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WASHINGTON (Reuters) - It's nasty out there, with political candidates and outside groups flooding the airwaves with brutal and increasingly personal attacks calling their opponents cheats, liars and kooks -- or worse.
Negative campaigning is a time-honored tradition, but the sheer volume and personal focus of the ads before Tuesday's elections, fueled by record-breaking spending and a polarized political climate, has made the deluge seem heavier.
In Illinois, an ad details a Democrat's "shady mob ties." A West Virginia Republican "puts his profits before our people." An Arizona Republican is a "slumlord" who preys on foreclosed homeowners.
Democrats implied a South Dakota Republican's repeated traffic violations made her a threat to children. "Next time you send your kids to school, prepare them," the ad warns over footage of children at a school crosswalk.
"It's more brutal than ever," said Democratic consultant Dane Strother. "There is more money in the system than ever before, and the ads are more negative and more intense and more constant than ever before."
The barrage of negative ads will reach a climax in the next few days, before an election on Tuesday that is expected to give Republicans control of the House of Representatives and perhaps even the Senate.
The sour voter mood that marked the 2010 election has been reflected in its campaign ads, with Democrats leading the shift toward more personalized attacks.
Fighting to save their majorities, Democrats turned more often to personal attacks to discredit their rival and try to keep the election from focusing on President Barack Obama and unpopular policies like healthcare reform, analysts said.
"Democrats have an interest this year in going after personal characteristics -- in part to draw attention away from the unfavorable issue environment," said Erika Franklin Fowler of Wesleyan University, co-director of the Wesleyan Media Project that tracks political advertising trends.
One of every five Democratic attack ads in this cycle has focused on the personal characteristics of Republicans, up from 12 percent in 2008, the Wesleyan study found, while Republicans have more often focused their negative ads on policy issues.
Both parties are frequent users of the negative attack, however, which dates back more than two centuries to when the founding fathers traded allegations about their mistresses or children born out of wedlock.
The modern-day version is only slightly more civil. Teams of researchers in both parties comb through transcripts, tax records, business deals and court documents for a kernel of information they can spin into an attack.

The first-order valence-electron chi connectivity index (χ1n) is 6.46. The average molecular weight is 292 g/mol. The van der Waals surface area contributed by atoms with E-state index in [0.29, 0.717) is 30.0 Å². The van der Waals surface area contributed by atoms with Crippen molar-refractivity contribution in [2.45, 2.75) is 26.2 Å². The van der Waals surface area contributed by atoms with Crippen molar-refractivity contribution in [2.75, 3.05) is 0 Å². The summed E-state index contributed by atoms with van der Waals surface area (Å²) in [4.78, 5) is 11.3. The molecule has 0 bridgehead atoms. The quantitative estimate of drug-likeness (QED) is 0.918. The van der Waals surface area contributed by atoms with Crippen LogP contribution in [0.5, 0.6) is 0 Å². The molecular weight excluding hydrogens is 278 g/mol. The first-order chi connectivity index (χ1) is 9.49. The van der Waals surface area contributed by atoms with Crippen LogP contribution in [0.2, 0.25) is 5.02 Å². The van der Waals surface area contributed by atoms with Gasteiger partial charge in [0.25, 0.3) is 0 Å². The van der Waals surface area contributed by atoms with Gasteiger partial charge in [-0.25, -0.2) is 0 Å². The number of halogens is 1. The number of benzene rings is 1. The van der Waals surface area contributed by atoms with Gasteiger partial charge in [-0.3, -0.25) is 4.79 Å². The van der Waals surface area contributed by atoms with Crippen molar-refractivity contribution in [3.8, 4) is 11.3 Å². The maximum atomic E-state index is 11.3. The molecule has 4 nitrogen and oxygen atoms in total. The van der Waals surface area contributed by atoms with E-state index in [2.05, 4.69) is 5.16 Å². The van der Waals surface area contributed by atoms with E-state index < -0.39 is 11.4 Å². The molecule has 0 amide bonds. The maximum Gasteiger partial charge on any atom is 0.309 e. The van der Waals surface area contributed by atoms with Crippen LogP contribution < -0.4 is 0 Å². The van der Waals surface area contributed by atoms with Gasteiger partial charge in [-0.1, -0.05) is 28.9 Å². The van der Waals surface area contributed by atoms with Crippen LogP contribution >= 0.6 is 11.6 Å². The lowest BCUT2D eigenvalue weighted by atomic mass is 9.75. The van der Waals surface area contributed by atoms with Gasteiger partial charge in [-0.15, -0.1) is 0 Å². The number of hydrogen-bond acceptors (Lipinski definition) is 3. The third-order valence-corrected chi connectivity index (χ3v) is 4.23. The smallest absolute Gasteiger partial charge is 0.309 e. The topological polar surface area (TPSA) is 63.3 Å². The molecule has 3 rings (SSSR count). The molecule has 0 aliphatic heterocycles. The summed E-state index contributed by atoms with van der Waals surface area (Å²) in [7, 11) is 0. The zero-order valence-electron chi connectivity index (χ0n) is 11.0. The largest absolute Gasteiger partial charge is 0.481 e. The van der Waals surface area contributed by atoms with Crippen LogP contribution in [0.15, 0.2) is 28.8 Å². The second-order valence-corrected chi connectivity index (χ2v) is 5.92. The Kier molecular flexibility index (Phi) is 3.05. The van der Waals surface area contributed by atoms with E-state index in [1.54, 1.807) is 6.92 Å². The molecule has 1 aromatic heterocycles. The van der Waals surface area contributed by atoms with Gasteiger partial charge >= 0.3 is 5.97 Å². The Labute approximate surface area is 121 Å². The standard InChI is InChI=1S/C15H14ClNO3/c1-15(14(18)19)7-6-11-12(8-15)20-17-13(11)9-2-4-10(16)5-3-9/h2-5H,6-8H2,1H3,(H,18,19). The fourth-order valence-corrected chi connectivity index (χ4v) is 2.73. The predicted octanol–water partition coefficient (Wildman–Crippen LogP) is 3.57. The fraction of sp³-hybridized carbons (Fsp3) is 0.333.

"He was dishonest when he sold us a car, I'm sure he'd be dishonest in Congress," an Ohio voter tells the camera in an ad blitz against Republican House candidate Tom Ganley that focused on complaints and lawsuits against his car dealership.
"He's just too dangerous," a Colorado voter says in a Democratic ad about Republican Senate candidate and Tea Party favorite Ken Buck. "Buck said he'd tear up the Constitution," another voter says.
Democratic Senate leader Harry Reid's fierce re-election fight in Nevada against another Tea Party Republican, Sharron Angle, produced a blizzard of negative ads. "Sharron Angle says the unemployed are spoiled," a Democratic ad said.
Angle said Reid was out of touch and "living large" in Washington's Ritz-Carlton. Reid, another Angle ad says, is "the best friend an illegal alien ever had."
Sometimes humor is used to get across the message. In Louisiana, supporters of a Democratic Senate candidate are portrayed as greeting shadowy illegal immigrants who cross the border through a hole in a fence with a "welcome" sign, a marching band and a chauffeured limousine ride.
Candidates walk a fine line with the most hard-hitting ads, which fire up partisans but can turn off independents. Democratic Senate candidate Jack Conway has seen a sharp drop in support in Kentucky after raising doubts about Republican rival Rand Paul's religious faith.
The ad raised allegations about Paul's activity at Baylor University in a student group that questioned the Bible, mocked Christianity and worshiped a false god named "Aqua Buddha."
"Candidates who are behind at the end reach -- and sometimes they overreach," Democratic Senator Claire McCaskill of Missouri said of Conway's ad on MSNBC.
Academics disagree on the effectiveness of negative advertising, but political operatives say they work.
"The day negative ads no longer work we'll quit running them," Strother said. "We expect our opponents will explain our foibles and hiccups, and we're going to do the same to them."
Editing by Vicki Allen